The pub closed on 20 March as instructed by the Prime Minister. and following the Chancellor’s announcement on 20 March, Pubco has furloughed its staff other than Mr & Mrs Fuller who are still living above the pub and dealing with the company administration. The contracts of employment of the other staff have been varied to permit furloughing and the three permanent staff members have agreed to accept a pay reduction to 80% of the previous level. The seasonal staff for this year have not yet been hired.
Our understanding is that Pubco will be eligible to receive the government grant support under the Coronavirus Job Retention Scheme for the monthly wages of the 3 permanent staff members. No grant support is available to support the living costs of Mr & Mrs Fuller.
Mr & Mrs Fuller will need to look for alternative support while the pub remains closed.
Which businesses are eligible?
1. Eligible businesses include charities and not-for-profit organisations and will include single director companies, although the same rules will apply as to other businesses. The grant applies to all UK based businesses.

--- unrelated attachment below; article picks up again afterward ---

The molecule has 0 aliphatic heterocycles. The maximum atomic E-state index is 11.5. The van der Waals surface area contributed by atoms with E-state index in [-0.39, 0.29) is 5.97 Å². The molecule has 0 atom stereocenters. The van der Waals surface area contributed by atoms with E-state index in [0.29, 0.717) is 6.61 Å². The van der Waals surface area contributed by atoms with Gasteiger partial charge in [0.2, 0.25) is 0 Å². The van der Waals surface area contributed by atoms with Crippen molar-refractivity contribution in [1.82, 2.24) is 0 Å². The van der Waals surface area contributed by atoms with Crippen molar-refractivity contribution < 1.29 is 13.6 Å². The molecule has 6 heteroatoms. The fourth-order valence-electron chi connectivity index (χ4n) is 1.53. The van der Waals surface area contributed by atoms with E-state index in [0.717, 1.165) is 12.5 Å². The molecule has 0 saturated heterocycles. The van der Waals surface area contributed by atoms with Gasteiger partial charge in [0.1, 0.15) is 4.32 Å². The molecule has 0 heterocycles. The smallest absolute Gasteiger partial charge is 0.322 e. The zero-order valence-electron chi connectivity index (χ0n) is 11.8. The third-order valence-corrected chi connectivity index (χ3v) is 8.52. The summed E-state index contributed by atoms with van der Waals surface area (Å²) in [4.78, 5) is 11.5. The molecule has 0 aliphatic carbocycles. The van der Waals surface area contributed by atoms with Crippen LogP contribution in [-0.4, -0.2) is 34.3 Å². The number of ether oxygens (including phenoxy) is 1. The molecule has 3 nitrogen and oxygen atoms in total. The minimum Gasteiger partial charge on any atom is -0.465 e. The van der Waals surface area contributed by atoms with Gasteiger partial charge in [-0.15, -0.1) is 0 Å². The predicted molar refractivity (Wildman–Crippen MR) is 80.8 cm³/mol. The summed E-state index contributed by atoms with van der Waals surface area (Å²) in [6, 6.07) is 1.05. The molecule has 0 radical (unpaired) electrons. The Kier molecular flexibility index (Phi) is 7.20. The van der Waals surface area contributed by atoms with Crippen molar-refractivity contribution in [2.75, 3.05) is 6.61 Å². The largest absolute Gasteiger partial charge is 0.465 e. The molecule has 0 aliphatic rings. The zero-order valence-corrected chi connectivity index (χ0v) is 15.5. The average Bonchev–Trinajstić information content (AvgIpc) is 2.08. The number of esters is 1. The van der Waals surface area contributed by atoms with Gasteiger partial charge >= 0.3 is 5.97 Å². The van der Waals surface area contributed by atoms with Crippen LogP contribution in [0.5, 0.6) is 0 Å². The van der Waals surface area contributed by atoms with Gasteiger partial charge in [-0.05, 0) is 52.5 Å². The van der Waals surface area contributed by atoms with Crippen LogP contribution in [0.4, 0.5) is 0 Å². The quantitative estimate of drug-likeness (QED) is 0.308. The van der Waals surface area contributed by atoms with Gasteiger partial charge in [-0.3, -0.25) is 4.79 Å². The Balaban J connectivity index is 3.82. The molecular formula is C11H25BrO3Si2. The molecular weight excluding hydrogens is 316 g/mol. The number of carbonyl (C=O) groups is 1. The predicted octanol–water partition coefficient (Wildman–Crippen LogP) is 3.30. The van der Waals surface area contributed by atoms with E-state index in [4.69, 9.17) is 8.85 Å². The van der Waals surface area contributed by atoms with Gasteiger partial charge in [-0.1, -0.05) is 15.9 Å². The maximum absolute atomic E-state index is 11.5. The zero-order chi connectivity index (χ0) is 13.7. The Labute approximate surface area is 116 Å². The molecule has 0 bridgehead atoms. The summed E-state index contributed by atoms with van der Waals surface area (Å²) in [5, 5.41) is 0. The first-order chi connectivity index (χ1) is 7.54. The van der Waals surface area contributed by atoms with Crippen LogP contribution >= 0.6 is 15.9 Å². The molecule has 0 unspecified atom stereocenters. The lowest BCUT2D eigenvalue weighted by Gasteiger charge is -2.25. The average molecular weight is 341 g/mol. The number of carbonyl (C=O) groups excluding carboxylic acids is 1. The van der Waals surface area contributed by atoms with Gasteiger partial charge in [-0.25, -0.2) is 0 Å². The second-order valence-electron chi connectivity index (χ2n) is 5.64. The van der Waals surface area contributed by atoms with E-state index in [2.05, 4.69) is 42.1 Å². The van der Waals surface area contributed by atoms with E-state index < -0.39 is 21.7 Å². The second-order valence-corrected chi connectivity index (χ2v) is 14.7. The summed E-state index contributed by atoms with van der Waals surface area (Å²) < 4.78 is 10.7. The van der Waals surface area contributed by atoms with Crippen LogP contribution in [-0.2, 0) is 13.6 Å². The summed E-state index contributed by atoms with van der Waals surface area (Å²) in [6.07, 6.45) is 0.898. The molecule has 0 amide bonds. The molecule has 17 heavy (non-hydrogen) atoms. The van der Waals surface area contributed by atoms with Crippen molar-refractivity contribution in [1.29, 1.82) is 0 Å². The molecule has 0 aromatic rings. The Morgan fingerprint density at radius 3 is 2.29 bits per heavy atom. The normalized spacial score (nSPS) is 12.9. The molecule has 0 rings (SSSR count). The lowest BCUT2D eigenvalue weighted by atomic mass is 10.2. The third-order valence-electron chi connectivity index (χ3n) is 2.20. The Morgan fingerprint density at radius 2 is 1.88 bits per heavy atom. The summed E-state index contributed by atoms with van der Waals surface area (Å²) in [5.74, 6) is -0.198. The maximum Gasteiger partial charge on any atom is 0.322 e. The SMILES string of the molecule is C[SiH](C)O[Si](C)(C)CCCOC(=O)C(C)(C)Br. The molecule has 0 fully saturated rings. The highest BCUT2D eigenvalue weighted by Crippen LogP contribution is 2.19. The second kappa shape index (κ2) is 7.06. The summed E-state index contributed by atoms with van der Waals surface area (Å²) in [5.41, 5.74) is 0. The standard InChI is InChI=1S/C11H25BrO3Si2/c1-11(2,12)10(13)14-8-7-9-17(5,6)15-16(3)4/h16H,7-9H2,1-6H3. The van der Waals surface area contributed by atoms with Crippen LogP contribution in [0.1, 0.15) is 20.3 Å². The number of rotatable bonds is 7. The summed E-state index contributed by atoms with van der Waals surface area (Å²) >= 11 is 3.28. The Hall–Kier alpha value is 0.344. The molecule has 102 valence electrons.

2. Many owner-managed company director/shareholders pay small salaries and the balance of income as dividends. The scheme does not extend to dividends. Only the salary is relevant to the scheme.
How is payment going to work in practice?
3. We understand that the employer will pay the contractually agreed amounts as required by the employment contract in the usual way. This will involve paying the employee, and HMRC the PAYE and both primary and secondary National Insurance Contributions. The grant will be paid directly to the employer. We do not know how this will operate for employers who use a payroll agency.
4. Employers will claim the grant through a new separate portal to be built by HMRC.
8. Eligible employees are those on the payroll on 1 March 2020. It has yet to be clarified whether or not those re-employed under a new contract will qualify, although the policy intent would seem to support this would be reasonable.